Republicans are more uncertain about the increases. Senate Minority Leader Bill Finkbeiner, R-Kirkland, said that the state employee increases total about $500 million – almost exactly as much as Locke proposed in new taxes.

“It’s difficult to tell state employees ‘no,’ but we also have to look at where that money comes from,” Finkbeiner said.

When asked about taxes on the campaign trail, Gregoire used the same line over and over: “Now is not the time to talk about raising taxes.”

That begs the question, though, of when is the time? She said last week that she, like Locke, intends to make a budget proposal by late February that includes no new taxes. But she left open the possibility that she may, like Locke, then come out with a budget that includes new taxes.

“I will not compromise our infrastructure, our children, our most vulnerable, our seniors, our public safety,” she said. To Republicans, that sounds like a drum roll for a tax hike. They say the state budget must be “sustainable,” instead of being short year after year.

Brown says it’s too early to say if Democrats will call for new taxes. But, she added, “it would be unacceptable to let the social safety net be shredded any further.”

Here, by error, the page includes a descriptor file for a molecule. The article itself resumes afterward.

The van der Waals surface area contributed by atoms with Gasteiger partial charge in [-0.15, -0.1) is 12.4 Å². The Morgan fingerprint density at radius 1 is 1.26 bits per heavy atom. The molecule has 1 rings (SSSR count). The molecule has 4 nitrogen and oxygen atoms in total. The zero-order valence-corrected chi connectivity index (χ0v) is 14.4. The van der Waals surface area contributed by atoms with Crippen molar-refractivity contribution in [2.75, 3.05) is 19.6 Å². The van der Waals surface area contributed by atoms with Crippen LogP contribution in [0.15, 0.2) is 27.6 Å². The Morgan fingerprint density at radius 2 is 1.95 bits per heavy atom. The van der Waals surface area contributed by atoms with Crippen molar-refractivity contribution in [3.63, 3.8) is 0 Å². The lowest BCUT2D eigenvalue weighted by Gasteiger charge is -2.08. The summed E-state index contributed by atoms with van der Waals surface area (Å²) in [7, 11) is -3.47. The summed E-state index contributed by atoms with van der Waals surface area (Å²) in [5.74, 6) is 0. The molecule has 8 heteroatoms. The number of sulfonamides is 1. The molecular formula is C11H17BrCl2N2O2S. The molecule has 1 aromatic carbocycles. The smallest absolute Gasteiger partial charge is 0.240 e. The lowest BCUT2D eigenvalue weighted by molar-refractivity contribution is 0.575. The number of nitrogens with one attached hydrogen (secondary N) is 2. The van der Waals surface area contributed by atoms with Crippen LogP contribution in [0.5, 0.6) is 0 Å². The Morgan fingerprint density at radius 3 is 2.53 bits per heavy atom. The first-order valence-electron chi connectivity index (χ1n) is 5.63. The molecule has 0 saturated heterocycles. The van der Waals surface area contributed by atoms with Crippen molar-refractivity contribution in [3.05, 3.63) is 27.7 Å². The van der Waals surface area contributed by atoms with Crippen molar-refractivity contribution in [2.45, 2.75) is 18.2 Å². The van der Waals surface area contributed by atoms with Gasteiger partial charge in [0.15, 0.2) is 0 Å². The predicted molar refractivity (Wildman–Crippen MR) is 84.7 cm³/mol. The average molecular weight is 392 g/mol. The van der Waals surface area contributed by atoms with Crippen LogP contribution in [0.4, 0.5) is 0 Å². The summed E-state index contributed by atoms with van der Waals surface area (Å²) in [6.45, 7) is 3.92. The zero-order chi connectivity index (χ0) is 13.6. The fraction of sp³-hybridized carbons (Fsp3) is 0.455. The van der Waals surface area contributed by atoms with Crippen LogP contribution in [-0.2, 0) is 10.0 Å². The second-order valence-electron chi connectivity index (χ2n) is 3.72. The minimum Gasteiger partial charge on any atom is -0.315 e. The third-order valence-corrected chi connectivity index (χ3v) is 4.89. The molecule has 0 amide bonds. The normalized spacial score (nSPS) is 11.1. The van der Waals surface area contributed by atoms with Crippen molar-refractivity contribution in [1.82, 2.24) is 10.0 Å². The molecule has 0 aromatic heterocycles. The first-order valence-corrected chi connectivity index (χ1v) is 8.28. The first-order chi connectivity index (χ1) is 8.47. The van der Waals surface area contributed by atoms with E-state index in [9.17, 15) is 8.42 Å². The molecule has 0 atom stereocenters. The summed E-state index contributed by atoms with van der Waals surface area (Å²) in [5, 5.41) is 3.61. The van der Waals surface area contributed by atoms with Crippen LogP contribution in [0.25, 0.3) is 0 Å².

Legislative power has also shifted this year as a result of the elections. Except for Brown, most of the Democrats’ power players – committee chairs and legislative leaders – are from Puget Sound.

On the Republican side, power has shifted from Eastern to Central Washington. The top House Republican – Chandler – is from Granger. His deputy, Mike Armstrong, is from Wenatchee. Other Republican leaders hail from Selah, Sunnyside, Wenatchee and Ephrata.

Much of the Democrats’ success this year depends on how well they can hold their members together as a voting bloc. Both parties are talking about having a “philosophical majority” of both parties working together.

“Look across the state of Washington and join me in the middle,” Gregoire said last week when asked what her message to lawmakers will be when she’s sworn in Jan. 12.

In an Olympia tradition, legislative leaders were asked at a recent forum for pop-culture themes for the upcoming legislative session.

Brown had three.

She compared the governor’s election to a TV reality show: “The Amazing Race.”

The budget, she said, is like the film “A Series of Unfortunate Events.”

And the budget debates during the 105-day session, she said, are likely to call to mind an old Joni Mitchell song, the refrain to which is: “Don’t it always seem to go, you don’t know what you got ‘til it’s gone.”